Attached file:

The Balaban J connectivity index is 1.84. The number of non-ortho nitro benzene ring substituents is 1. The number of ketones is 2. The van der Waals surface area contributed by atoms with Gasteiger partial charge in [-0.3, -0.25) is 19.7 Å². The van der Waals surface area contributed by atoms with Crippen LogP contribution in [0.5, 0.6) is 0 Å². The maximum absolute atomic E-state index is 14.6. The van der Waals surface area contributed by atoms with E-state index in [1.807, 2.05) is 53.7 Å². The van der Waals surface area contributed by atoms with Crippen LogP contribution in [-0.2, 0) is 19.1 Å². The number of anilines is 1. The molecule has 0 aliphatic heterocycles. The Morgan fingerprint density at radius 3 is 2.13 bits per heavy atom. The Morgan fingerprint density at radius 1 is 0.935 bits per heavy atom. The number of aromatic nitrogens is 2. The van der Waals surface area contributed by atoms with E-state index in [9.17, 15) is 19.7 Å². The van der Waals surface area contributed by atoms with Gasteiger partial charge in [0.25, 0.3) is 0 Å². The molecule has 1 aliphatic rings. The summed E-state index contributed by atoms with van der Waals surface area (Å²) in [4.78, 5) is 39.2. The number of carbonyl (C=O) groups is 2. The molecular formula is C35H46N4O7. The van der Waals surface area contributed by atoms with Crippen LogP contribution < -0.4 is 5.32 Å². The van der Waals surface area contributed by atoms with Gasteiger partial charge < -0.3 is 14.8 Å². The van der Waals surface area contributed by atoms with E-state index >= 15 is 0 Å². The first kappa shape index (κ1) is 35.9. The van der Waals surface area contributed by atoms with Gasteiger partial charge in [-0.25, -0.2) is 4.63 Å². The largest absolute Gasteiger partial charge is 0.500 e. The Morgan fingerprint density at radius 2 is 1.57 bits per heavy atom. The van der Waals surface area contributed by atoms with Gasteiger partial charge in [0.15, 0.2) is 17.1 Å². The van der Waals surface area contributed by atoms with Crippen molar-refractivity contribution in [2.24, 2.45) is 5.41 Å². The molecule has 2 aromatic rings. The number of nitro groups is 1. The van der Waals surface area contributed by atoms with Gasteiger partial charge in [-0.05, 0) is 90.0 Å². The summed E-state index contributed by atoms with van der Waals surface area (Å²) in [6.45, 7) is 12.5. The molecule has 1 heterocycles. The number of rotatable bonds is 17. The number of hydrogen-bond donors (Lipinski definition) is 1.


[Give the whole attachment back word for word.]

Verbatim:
The Balaban J connectivity index is 1.84. The number of non-ortho nitro benzene ring substituents is 1. The number of ketones is 2. The van der Waals surface area contributed by atoms with Gasteiger partial charge in [-0.3, -0.25) is 19.7 Å². The van der Waals surface area contributed by atoms with Crippen LogP contribution in [0.5, 0.6) is 0 Å². The maximum absolute atomic E-state index is 14.6. The van der Waals surface area contributed by atoms with E-state index in [1.807, 2.05) is 53.7 Å². The van der Waals surface area contributed by atoms with Crippen LogP contribution in [-0.2, 0) is 19.1 Å². The number of anilines is 1. The molecule has 0 aliphatic heterocycles. The Morgan fingerprint density at radius 3 is 2.13 bits per heavy atom. The Morgan fingerprint density at radius 1 is 0.935 bits per heavy atom. The number of aromatic nitrogens is 2. The van der Waals surface area contributed by atoms with E-state index in [9.17, 15) is 19.7 Å². The van der Waals surface area contributed by atoms with Gasteiger partial charge in [0.25, 0.3) is 0 Å². The molecule has 1 aliphatic rings. The summed E-state index contributed by atoms with van der Waals surface area (Å²) in [4.78, 5) is 39.2. The number of carbonyl (C=O) groups is 2. The molecular formula is C35H46N4O7. The van der Waals surface area contributed by atoms with Crippen LogP contribution < -0.4 is 5.32 Å². The van der Waals surface area contributed by atoms with Gasteiger partial charge < -0.3 is 14.8 Å². The van der Waals surface area contributed by atoms with E-state index >= 15 is 0 Å². The first kappa shape index (κ1) is 35.9. The van der Waals surface area contributed by atoms with Gasteiger partial charge in [-0.25, -0.2) is 4.63 Å². The largest absolute Gasteiger partial charge is 0.500 e. The Morgan fingerprint density at radius 2 is 1.57 bits per heavy atom. The van der Waals surface area contributed by atoms with Gasteiger partial charge in [0.15, 0.2) is 17.1 Å². The van der Waals surface area contributed by atoms with Crippen molar-refractivity contribution in [2.24, 2.45) is 5.41 Å². The molecule has 2 aromatic rings. The number of nitro groups is 1. The van der Waals surface area contributed by atoms with Gasteiger partial charge in [-0.05, 0) is 90.0 Å². The summed E-state index contributed by atoms with van der Waals surface area (Å²) in [6.45, 7) is 12.5. The molecule has 1 heterocycles. The number of rotatable bonds is 17. The number of hydrogen-bond donors (Lipinski definition) is 1.